“Numerous studies have demonstrated the stimulant effects of caffeine, but none of these have looked at their effects in terms of the consumer’s gender,” Ana Adan, lead author of the study and a researcher in the Psychiatry and Clinical Psychobiology Department of the UB, tells SINC.

Research into the effects of caffeine tends to be carried out using preparations in which the caffeine level is much higher than normal intake. According to Adan, the novelty of this study lies in “the difference seen in the effects on men and women, based on the quantities of caffeine people take in 99% of cases (espresso coffee and decaffeinated espresso coffee, containing 100mg and 5mg of caffeine, respectively)”.

In order to measure the effects, the scientists used a sample of 668 university students (238 male and 450 female) with an average age of 22 years. Measurements were taken before and after the caffeine was ingested (10, 20 and 30 minutes) and were carried out at mid-day (11am to 1pm) and in the afternoon (4pm to 6pm), to act as a control in case of possible differences caused by the time.

“Although both the men and women saw an improvement in their activity levels with the coffee, which increased in later measurements, we observed a greater impact among the males,” the Catalan researcher tells SINC.

When the decaffeinated version was introduced into the study, the authors also found a small subjective improvement in the participants’ state of alertness, which did not rise so strikingly in the later measurements. “Although we can’t say it is a placebo, we did note an effect resulting from drinking a decaffeinated coffee (at a quantity insufficient to actually affect mood),” adds Adan.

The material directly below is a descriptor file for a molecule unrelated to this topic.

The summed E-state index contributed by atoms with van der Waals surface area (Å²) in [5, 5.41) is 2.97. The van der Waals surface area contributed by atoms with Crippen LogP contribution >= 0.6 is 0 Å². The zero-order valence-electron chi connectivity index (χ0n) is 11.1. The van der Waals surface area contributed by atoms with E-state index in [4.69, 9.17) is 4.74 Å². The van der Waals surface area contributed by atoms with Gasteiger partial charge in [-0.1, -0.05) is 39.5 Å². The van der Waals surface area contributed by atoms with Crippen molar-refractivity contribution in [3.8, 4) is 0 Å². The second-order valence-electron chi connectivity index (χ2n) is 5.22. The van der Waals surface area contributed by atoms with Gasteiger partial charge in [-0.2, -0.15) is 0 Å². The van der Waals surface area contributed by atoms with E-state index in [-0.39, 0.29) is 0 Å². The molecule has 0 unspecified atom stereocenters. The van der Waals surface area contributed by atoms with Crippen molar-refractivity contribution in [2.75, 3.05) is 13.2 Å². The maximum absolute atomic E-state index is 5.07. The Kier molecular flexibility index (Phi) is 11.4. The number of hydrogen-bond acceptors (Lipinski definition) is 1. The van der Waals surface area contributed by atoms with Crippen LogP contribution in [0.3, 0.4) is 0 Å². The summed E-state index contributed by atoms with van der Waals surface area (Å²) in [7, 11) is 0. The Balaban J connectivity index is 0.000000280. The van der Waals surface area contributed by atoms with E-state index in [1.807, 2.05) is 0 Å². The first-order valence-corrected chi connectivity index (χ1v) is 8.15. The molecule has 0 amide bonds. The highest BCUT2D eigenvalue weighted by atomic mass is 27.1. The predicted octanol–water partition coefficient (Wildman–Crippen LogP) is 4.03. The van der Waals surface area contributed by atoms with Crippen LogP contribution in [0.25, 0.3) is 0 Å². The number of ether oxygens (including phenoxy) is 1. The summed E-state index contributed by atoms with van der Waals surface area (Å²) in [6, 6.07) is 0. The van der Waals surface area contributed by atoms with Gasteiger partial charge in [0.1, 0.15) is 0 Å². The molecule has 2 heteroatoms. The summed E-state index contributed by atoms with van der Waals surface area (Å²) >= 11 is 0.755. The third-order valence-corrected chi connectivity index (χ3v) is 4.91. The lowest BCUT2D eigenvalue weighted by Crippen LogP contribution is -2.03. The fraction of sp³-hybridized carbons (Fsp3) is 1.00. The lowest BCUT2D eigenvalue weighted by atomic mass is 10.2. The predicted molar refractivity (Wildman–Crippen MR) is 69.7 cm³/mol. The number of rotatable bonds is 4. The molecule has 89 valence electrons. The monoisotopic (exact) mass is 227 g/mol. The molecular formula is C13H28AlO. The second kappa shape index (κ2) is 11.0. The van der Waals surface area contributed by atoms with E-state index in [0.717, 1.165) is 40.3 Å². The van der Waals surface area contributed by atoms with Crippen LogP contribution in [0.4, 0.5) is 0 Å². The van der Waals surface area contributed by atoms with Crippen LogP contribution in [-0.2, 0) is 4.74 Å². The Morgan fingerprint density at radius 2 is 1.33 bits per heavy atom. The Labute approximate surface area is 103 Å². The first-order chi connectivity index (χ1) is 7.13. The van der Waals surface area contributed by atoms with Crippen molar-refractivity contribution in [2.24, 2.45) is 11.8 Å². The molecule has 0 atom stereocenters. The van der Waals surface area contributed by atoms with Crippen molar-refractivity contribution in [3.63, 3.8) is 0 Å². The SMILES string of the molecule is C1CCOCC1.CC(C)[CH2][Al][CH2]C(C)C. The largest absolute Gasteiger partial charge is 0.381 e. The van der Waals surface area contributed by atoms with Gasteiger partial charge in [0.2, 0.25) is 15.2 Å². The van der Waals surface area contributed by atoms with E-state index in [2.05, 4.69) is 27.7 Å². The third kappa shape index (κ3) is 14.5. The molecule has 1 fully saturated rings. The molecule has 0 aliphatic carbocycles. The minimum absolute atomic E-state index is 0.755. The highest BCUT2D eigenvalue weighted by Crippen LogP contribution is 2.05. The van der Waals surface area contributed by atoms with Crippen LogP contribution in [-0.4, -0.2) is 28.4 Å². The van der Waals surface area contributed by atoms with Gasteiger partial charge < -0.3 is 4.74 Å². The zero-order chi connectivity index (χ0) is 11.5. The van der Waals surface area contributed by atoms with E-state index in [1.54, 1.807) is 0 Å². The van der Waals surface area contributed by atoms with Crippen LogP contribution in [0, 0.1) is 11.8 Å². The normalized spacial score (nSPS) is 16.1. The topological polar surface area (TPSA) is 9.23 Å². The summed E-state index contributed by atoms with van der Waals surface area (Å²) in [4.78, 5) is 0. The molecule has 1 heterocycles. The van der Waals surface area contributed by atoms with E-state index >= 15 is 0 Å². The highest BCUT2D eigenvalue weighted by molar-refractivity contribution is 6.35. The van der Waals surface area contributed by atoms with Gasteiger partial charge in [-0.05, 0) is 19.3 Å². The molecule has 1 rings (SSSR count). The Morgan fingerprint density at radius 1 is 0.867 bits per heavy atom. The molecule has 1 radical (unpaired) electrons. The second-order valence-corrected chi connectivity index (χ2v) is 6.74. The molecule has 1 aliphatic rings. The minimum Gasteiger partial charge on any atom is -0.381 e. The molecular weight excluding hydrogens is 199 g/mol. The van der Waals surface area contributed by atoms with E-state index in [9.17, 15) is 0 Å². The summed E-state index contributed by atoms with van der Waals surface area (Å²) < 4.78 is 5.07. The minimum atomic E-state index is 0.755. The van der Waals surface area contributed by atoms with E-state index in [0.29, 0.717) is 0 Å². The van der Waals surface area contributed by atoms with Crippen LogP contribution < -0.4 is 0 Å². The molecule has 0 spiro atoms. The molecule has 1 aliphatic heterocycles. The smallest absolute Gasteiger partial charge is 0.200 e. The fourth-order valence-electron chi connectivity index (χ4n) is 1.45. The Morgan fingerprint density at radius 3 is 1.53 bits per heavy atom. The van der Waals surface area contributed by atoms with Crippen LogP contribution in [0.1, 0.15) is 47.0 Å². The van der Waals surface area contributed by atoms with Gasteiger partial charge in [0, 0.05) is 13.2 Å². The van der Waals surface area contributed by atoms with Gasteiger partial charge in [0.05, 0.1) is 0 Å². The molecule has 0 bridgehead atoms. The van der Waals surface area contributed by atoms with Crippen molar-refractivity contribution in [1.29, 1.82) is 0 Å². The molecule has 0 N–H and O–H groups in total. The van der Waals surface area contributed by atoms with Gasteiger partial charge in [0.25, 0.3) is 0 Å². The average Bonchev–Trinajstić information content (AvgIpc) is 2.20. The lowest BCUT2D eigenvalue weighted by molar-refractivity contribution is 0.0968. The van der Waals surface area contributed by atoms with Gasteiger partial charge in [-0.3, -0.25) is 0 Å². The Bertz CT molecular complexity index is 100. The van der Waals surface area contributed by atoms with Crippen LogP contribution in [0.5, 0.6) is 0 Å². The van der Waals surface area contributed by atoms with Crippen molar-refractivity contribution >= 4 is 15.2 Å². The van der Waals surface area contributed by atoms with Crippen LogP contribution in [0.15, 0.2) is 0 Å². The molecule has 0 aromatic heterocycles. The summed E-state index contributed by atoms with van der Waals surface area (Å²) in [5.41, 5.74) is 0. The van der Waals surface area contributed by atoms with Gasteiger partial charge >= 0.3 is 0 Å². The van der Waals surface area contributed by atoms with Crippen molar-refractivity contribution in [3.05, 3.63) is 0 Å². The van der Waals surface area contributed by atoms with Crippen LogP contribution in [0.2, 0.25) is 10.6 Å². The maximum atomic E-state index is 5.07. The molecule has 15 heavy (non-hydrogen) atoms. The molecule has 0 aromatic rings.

The results showed a small impact among both men and women who drank the decaffeinated coffee, although this time the effect was slightly more noticeable among the women. The effect of decaffeinated drinks on alertness had not been previously studied.

As the author says, “if a person cannot drink normal coffee, a decaffeinated one might provide some benefits. It remains to be evaluated whether these effects are simply subjective, or if they do have an impact on performance”.

Coffee produces fast-acting effects

Caffeine has an almost immediate effect. Previous studies had shown that alertness starts to increase 30-45 minutes after consumption, but the new study shows that the effects begin after as little as 10 minutes. According to the researcher “45 minutes is the time needed for maximum caffeine concentration to be reached in the blood, but levels reach half this concentration after just a few minutes”.

The experts say the effects of caffeine last for between two and three hours, although some authors extend this to up to four or five hours according to an individual’s particular sensitivity and metabolic rate, which varies greatly with age.